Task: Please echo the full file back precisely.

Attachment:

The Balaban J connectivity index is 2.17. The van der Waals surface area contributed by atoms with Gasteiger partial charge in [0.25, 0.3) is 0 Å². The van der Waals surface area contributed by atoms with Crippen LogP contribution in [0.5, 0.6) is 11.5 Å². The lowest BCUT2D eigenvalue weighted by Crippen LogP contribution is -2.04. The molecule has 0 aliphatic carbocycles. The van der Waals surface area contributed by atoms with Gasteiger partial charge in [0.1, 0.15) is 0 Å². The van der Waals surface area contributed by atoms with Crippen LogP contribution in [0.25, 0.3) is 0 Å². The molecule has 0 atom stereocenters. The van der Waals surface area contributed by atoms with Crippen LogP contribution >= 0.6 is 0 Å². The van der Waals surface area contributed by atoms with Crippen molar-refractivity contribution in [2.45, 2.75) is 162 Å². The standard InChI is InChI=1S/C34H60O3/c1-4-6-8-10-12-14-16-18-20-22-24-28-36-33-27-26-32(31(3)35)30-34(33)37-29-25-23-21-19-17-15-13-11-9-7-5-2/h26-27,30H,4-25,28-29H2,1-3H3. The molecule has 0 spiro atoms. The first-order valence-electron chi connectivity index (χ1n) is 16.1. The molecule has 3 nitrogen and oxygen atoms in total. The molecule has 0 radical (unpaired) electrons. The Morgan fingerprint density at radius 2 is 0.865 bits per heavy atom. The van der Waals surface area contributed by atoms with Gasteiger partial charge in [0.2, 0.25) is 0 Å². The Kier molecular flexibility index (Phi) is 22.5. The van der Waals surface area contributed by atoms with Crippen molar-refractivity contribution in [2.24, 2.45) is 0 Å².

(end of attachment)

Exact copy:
The Balaban J connectivity index is 2.17. The van der Waals surface area contributed by atoms with Gasteiger partial charge in [0.25, 0.3) is 0 Å². The van der Waals surface area contributed by atoms with Crippen LogP contribution in [0.5, 0.6) is 11.5 Å². The lowest BCUT2D eigenvalue weighted by Crippen LogP contribution is -2.04. The molecule has 0 aliphatic carbocycles. The van der Waals surface area contributed by atoms with Gasteiger partial charge in [0.1, 0.15) is 0 Å². The van der Waals surface area contributed by atoms with Crippen LogP contribution in [0.25, 0.3) is 0 Å². The molecule has 0 atom stereocenters. The van der Waals surface area contributed by atoms with Crippen LogP contribution >= 0.6 is 0 Å². The van der Waals surface area contributed by atoms with Crippen molar-refractivity contribution in [2.45, 2.75) is 162 Å². The standard InChI is InChI=1S/C34H60O3/c1-4-6-8-10-12-14-16-18-20-22-24-28-36-33-27-26-32(31(3)35)30-34(33)37-29-25-23-21-19-17-15-13-11-9-7-5-2/h26-27,30H,4-25,28-29H2,1-3H3. The molecule has 0 spiro atoms. The first-order valence-electron chi connectivity index (χ1n) is 16.1. The molecule has 3 nitrogen and oxygen atoms in total. The molecule has 0 radical (unpaired) electrons. The Morgan fingerprint density at radius 2 is 0.865 bits per heavy atom. The van der Waals surface area contributed by atoms with Gasteiger partial charge in [0.2, 0.25) is 0 Å². The Kier molecular flexibility index (Phi) is 22.5. The van der Waals surface area contributed by atoms with Crippen molar-refractivity contribution in [2.24, 2.45) is 0 Å².